Is It Safe to Travel to Morocco?

Ouarzazate town in the Atlas Mountains, Morocco

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Imperial cities with colorful souks and medieval architecture. Astonishing landscapes that range from the surf-tossed beaches of the Atlantic coast to dramatic Sahara dunes and snow-capped High Atlas peaks. Friendly locals and world-famous cuisine. Whatever it is that most attracts you to Morocco, there are countless reasons to plan a trip there. However, for all its appeal, Morocco can be a bit of a culture shock for first-time visitors, and many worry about whether or not it is safe. Morocco is one of the safest destinations in Africa, and the vast majority of people visit without incident. However, there are issues to be aware of and precautions you can take to help ensure that your time there goes smoothly. Read on to find out what they are. 

Current State of Affairs

Morocco is a constitutional monarchy with both a king and a prime minister. Although political and social demonstrations do occur, they are typically non-violent, and the country boasts one of the most stable governments in North Africa. The most serious safety concern is terrorism, with attacks considered a risk throughout the Maghreb region. One of the most recent incidents involved the murder of two Scandinavian tourists by ISIS supporters in the Imlil Mountains near Marrakesh. 

Visitors should also be aware of instability in the Western Sahara, a disputed territory to the south of Morocco over which the country claims sovereignty. Although the armed conflict between government forces and the rebel Polisario Front reached a ceasefire in 1991 and UN peacekeeping forces remain active in the region, access to this area is closely monitored and controlled. Additionally, unexploded mines are a threat in the Western Sahara, and non-essential travel is best avoided. 

Latest Travel Advisories

The U.S. Department of State issues travel advisories for every country, with Level 1 being the safest and Level 4 the most dangerous. The current travel advisory for Morocco ranks it as a Level 3 destination, as of Sept. 2020. The government recommends exercising increased caution due to the continued threat of terrorist attacks, which they say may happen with little or no warning and are likely to target tourist locations, transportation hubs, and buildings or facilities with a known association to the United States.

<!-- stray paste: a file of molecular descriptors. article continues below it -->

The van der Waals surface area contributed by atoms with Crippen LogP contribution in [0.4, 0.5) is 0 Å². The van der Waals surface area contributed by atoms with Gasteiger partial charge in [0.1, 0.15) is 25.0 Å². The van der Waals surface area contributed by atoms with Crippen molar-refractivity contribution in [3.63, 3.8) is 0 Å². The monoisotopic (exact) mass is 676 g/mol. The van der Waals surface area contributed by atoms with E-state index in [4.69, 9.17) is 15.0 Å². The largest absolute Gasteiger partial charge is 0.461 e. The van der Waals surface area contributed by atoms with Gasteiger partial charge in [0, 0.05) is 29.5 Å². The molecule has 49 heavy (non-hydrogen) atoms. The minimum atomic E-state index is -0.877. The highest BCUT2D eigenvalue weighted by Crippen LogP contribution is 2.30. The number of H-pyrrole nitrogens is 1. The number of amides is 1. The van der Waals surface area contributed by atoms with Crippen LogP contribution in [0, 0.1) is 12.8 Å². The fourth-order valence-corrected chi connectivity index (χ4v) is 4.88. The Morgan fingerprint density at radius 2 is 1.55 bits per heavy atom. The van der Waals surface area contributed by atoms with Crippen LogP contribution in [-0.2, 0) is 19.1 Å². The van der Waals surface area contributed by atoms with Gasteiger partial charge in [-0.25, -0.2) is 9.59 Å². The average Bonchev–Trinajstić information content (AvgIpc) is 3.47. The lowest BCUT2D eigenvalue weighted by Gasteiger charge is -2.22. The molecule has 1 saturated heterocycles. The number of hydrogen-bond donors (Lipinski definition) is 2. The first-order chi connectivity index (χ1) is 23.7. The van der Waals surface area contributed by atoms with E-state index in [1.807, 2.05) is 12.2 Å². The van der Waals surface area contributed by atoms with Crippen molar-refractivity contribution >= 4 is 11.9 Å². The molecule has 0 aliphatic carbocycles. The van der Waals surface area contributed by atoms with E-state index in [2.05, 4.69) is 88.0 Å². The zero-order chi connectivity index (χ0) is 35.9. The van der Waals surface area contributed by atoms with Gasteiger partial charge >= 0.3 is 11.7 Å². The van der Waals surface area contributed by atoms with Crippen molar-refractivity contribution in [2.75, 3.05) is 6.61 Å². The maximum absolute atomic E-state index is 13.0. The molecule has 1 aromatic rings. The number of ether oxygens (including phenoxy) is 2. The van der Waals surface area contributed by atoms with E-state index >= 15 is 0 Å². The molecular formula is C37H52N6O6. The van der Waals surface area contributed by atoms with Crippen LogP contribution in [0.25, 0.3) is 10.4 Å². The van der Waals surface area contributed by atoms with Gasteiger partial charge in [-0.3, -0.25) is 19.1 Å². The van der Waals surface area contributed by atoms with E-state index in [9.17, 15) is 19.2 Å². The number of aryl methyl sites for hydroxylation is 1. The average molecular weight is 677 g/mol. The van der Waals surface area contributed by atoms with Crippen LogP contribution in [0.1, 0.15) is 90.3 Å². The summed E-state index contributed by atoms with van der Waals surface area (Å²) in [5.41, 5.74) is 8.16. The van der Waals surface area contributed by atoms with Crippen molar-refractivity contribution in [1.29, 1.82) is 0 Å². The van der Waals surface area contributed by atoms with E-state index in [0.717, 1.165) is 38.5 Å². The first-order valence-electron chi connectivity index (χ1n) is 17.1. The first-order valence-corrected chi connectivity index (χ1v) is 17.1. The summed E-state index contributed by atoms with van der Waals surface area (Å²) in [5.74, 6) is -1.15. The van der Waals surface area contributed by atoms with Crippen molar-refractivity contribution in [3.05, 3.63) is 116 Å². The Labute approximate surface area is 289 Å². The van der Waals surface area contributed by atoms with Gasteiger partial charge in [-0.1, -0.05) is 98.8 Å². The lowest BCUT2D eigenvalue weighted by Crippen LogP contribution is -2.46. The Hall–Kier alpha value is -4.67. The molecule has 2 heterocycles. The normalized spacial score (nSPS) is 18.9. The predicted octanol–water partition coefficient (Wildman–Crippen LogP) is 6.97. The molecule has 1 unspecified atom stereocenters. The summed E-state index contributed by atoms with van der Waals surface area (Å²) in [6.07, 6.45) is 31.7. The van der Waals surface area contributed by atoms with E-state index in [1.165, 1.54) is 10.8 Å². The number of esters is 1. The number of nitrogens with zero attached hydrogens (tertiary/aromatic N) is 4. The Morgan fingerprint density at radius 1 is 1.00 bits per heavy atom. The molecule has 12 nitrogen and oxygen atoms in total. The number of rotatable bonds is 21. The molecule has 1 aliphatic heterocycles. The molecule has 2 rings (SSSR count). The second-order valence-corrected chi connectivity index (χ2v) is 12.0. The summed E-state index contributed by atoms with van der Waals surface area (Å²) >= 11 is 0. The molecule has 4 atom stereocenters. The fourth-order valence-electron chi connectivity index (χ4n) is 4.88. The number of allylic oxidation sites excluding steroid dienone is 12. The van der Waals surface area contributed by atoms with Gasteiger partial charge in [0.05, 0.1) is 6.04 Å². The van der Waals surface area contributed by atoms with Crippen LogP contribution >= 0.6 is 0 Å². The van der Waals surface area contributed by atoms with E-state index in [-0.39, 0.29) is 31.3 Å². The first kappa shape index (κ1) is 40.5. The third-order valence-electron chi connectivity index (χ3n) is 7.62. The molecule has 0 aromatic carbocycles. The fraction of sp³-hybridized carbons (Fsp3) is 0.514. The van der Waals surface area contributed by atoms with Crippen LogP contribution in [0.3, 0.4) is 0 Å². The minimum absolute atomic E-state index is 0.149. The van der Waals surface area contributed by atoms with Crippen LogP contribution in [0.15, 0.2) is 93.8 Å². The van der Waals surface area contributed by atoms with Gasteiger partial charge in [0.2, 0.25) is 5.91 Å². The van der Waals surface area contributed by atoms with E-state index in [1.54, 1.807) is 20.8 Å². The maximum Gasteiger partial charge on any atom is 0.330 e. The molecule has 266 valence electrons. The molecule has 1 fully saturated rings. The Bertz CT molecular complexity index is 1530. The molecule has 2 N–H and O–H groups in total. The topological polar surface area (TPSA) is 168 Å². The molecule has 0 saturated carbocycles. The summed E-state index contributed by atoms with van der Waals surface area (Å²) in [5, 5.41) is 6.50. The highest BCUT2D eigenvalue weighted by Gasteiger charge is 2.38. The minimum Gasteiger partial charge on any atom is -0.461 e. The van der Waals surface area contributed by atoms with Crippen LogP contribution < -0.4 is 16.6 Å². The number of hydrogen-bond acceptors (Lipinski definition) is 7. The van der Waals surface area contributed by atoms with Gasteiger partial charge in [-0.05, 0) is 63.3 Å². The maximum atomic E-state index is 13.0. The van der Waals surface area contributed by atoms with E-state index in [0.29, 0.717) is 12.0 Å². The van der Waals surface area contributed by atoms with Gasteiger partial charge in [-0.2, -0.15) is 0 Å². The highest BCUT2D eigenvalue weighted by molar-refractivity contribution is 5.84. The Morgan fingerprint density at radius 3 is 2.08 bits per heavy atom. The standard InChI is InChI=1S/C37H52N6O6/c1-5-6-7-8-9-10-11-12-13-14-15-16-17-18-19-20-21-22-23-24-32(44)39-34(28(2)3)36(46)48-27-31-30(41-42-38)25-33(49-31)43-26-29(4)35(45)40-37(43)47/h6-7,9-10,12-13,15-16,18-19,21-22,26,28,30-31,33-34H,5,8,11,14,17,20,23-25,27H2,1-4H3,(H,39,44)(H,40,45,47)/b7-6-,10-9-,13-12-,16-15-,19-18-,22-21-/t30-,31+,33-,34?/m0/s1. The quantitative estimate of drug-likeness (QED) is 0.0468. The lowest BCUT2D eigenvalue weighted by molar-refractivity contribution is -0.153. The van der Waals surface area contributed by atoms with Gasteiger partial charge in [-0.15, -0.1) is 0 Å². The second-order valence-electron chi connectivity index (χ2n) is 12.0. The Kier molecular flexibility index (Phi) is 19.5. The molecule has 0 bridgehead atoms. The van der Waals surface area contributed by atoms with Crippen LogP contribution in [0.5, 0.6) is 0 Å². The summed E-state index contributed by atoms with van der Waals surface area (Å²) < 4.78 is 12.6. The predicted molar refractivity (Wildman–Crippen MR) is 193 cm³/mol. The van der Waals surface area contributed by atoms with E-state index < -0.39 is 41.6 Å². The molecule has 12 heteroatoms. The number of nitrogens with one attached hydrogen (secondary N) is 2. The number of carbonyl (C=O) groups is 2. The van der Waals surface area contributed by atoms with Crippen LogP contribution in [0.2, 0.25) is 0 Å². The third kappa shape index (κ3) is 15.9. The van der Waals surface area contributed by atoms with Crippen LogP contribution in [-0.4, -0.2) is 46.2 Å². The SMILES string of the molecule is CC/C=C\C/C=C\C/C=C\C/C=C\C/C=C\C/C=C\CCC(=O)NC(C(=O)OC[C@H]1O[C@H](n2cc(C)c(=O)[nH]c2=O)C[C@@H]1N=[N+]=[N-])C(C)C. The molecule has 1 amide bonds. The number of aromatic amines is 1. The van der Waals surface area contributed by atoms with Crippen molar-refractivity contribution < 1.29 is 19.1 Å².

Ways that you can reduce your chances of being caught up in an attack include avoiding demonstrations and crowds and staying alert in places frequented by Westerners. Additionally, travelers are advised to sign up for the government’s Smart Traveler Enrollment Program. This service issues up-to-date warnings and makes it easier to locate you in the event of an emergency.

Petty Crime and Scams

Although violent crime against tourists is relatively rare, petty crime is much more common in Morocco's major cities and tourist areas. The most frequently reported problems include pick-pocketing, aggressive panhandling, purse-snatching, and the theft of valuables from unattended vehicles. Generally, you can avoid becoming a victim by taking the same precautionary measures that you would in any busy city worldwide. For example:

  • Keep your belongings in sight at all times in public areas, including at restaurants, train stations, on public transport, and in busy souks. 
  • Don't flash expensive jewelry or cameras in crowded areas. Keep your cash concealed in a hidden pocket or money belt. 
  • Avoid carrying large sums of cash. Carry copies of your passport and any other essential documents with you but keep the originals in your hotel safe.